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Commonwealth v. Lacoy

Appeals Court of Massachusetts, Suffolk

October 6, 2016


          Heard: February 1, 2016.

         Indictment found and returned in the Superior Court Department on September 29, 2011.

         The case was tried before Raymond J. Brassard, J.

          Neil L. Fishman for the defendant.

          Matthew T. Sears, Assistant District Attorney (Ursula A. Knight, Assistant District Attorney, with him) for the Commonwealth.

          Present: Trainor, Meade, & Sullivan, JJ.

          SULLIVAN, J.

         After a jury trial, the defendant, John Lacoy, was convicted of murder in the second degree. See G. L. c. 265, § 1. On appeal, he contends that (1) the Commonwealth's exercise of two of its peremptory challenges violated art. 12 of the Massachusetts Declaration of Rights and the equal protection clause of the United States Constitution; (2) trial counsel was ineffective; (3) prior bad acts were admitted in error; and (4) the judge erred by declining to instruct the jury on sudden combat theory of voluntary manslaughter and involuntary manslaughter. We affirm.


         We recite the facts as the jury could have found them, noting facts that are disputed, and reserving certain details for our analysis of the issues raised on appeal.

         The defendant and the victim, Casey Taylor, met in a homeless shelter. After the defendant found an apartment with two other men, Taylor stayed with him overnight from time to time. The landlord[1] eventually told the defendant that Taylor was not to come to the house any more. The defendant did not allow Taylor to leave the bedroom or make noise on those nights when the landlord was at home, and required Taylor to urinate in a bottle.

         Both men were alcoholics. Over the course of the two years that they knew each other, Taylor sought out the defendant after the defendant's Social Security disability check had arrived. Taylor wanted money to purchase alcohol. When the defendant received his disability check, the two men were seen on the back porch of the apartment with large bottles of vodka for days at a time. When the alcohol was gone, Taylor left.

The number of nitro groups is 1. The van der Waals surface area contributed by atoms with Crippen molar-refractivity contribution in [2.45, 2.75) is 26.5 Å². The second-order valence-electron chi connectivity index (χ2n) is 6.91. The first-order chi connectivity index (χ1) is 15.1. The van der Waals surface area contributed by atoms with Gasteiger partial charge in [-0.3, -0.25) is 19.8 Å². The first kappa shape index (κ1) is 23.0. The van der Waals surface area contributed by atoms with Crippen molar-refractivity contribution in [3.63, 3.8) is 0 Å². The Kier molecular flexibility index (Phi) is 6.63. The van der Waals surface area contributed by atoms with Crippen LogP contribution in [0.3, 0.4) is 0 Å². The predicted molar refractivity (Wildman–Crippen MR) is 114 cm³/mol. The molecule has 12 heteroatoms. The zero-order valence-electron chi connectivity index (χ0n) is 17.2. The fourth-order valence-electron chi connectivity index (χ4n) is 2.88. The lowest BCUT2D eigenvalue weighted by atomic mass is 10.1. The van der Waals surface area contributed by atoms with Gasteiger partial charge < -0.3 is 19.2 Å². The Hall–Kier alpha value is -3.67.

The defendant told friends that he was interested in Taylor sexually, even though Taylor was straight. Nine months before Taylor's death, in a recorded telephone call, the defendant told a friend that he had put pills in the victim's vodka because he wanted to "molester" him.[2] The defendant, who testified at trial, admitted that he drugged Taylor because he felt used, and that he was angry. The defendant also admitted that he sexually assaulted Taylor after Taylor drank too much and "blacked out." He tried to justify his actions by pointing to Taylor's habit of using the defendant for his money. He also said that sex was sometimes consensual.

         The defendant referred to the victim as a leech, meaning, in the defendant's words at trial, "he used me a lot" and "he wanted me for my money." At trial, the defendant admitted that he had threatened to beat up the victim, to hit him over the head with a beer bottle, and to steal his money. Several months before the murder he told one friend, "If he shows up here I'll murder him."

         On the night of July 31, 2011, the defendant and Taylor were alone in the defendant's bedroom. A neighbor overheard part of an argument coming from the bedroom, during which the defendant yelled, "I'm sick of you being a leech[.] I'm sick of supporting you[.] [L]ook at you now[.] I'm feeding you now." There was an altercation, during which the defendant stabbed Taylor in the chest with a knife, perforating his heart. Taylor cried out, "Call 9-." Instead of calling for help, the defendant dragged Taylor out of the bedroom, down the stairs, and outside the house, and left him to die underneath a latticework enclosure around the stairs that led to the back porch.

         The defendant then went back to the bedroom where the stabbing had taken place. He flipped over the bloody mattress, removed and disposed of the bloody sheets and the knife, and fled. Nine days later, Taylor's decomposing body was discovered after several complaints were lodged that a foul, "nauseating" smell was coming from somewhere near the defendant's residence.

         The cause of death was a single stab wound to the heart. At trial, the issue before the jury was whether the killing was committed with the requisite intent to sustain a charge of murder in the second degree or involuntary manslaughter, or whether the killing was done in self-defense or was accidental.

         Needing a place to go and wanting to "hide, " the defendant checked himself into Beth Israel Hospital, professing to be suicidal.[3] His stated reason for admission was that he felt depressed and drank too much, and too many people were leeching off him. Once admitted, the defendant told a nurse about the stabbing. The defendant said that he had become "annoyed" with Taylor when Taylor had asked him to buy more vodka, and that he then punched Taylor. Taylor bit the defendant's finger and punched the defendant, and the defendant then stabbed Taylor, who ran away. He told a similar story to a friend, claiming that Taylor had run away. He told another friend that he and Taylor had passed out on the beach and that Taylor may have been swept out with the tide.